How to Write a Cover Letter for a Radio Job

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The radio industry is one that's dying down. Satellite shows are taking over the airwaves, so to move up the ladder in the industry, or to break in, you need to make your cover letter stand out in the thousands the program director will receive for the one open position. I'll share some tips with you on how to make you stand out.

  • Find out the name of the program director who will be reading your cover letter. Some job ads will list that name, some will not. The easiest way is to go to the station's website and look under "Contacts." It could be under the "On the air" section as well, as many program directors are in fact on the radio themselves. If that doesn't work, call the main desk and ask. It's better to be right and address your letter to the right person than to not know and not address it to anyone.

  • Jot down your experience that you want to emphasize on a separate piece of paper. This will be a good guide to follow along with as you're writing the cover letter.

  • Emphasize the job you are applying for and where you heard about that job in the first paragraph of the cover letter. Next, get into your experience. Make sure you reference the job ad as you are writing your cover letter. See what kind of experience it says you need, and make sure you emphasize that in particular in the cover letter. Does it say you need to have production experience? Does it say you need to have knowledge with certain programs such as AVAir or Cool Edit Pro? Emphasize what you've done as far as production experience or using those programs. You can still say what you've done with other programs or other experience you have which may attract the employer to you.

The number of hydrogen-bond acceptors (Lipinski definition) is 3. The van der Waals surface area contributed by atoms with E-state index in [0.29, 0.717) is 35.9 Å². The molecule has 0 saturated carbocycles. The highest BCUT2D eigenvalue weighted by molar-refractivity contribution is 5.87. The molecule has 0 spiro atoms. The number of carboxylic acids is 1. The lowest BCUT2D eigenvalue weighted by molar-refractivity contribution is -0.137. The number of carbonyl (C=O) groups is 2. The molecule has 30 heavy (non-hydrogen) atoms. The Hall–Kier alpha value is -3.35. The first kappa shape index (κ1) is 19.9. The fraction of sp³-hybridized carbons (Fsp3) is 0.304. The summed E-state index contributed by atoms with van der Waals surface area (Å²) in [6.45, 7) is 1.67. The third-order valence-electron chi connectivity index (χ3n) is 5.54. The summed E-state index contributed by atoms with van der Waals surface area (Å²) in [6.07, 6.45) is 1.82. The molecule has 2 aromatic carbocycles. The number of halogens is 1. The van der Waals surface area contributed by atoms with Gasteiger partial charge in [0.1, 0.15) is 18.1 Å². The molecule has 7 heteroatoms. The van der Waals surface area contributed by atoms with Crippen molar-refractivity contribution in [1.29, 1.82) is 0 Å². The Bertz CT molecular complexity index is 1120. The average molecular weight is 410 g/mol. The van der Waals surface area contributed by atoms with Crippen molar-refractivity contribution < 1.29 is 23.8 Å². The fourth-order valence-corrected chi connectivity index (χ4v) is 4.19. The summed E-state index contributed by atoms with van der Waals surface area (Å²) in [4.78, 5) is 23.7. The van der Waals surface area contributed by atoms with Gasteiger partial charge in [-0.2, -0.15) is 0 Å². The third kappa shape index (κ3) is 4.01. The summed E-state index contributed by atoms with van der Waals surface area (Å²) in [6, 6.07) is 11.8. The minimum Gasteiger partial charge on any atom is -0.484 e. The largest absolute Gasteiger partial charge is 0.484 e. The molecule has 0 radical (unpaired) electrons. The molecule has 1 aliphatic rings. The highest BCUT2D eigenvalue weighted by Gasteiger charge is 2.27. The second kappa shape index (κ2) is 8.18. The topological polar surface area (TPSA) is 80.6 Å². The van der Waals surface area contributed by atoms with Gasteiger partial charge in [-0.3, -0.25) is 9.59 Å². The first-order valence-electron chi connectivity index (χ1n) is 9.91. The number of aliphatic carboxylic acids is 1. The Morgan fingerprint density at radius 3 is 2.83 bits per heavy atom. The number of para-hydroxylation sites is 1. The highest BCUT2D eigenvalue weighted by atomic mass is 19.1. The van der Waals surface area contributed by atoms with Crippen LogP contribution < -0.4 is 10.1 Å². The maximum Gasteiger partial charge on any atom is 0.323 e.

• Make sure your cover letter makes sense when you read it over. Phrasing is an important part to making sure it stands out. Have someone else read it over too and see if they understand it and think it flows well. You want to make sure all of your experience is in there, but you don't want to make it too long where the employer loses interest and throws it aside. In order for the employer to read your resume, the cover letter has to catch their eye. They have thousands to go through, and only a few will be granted an interview. Make sure the wording is tight and concise. Don't throw in fancy words or extra things. Say what matters to the job.

  • End your cover letter asking for the employer to contact you (make sure a phone number is included in the letter) to set up an interview. You will probably also need to include "Enclosure" on the bottom of the letter as most radio jobs require an aircheck be sent in with the cover letter. Print the letter and sign it at the bottom.

Tips & Warnings

  • Once you send out the cover letter and resume and aircheck, follow up on it after a week or so to make sure it was received. Then the employer can know you are interested and can put a voice with a piece of paper and know you really do exist.

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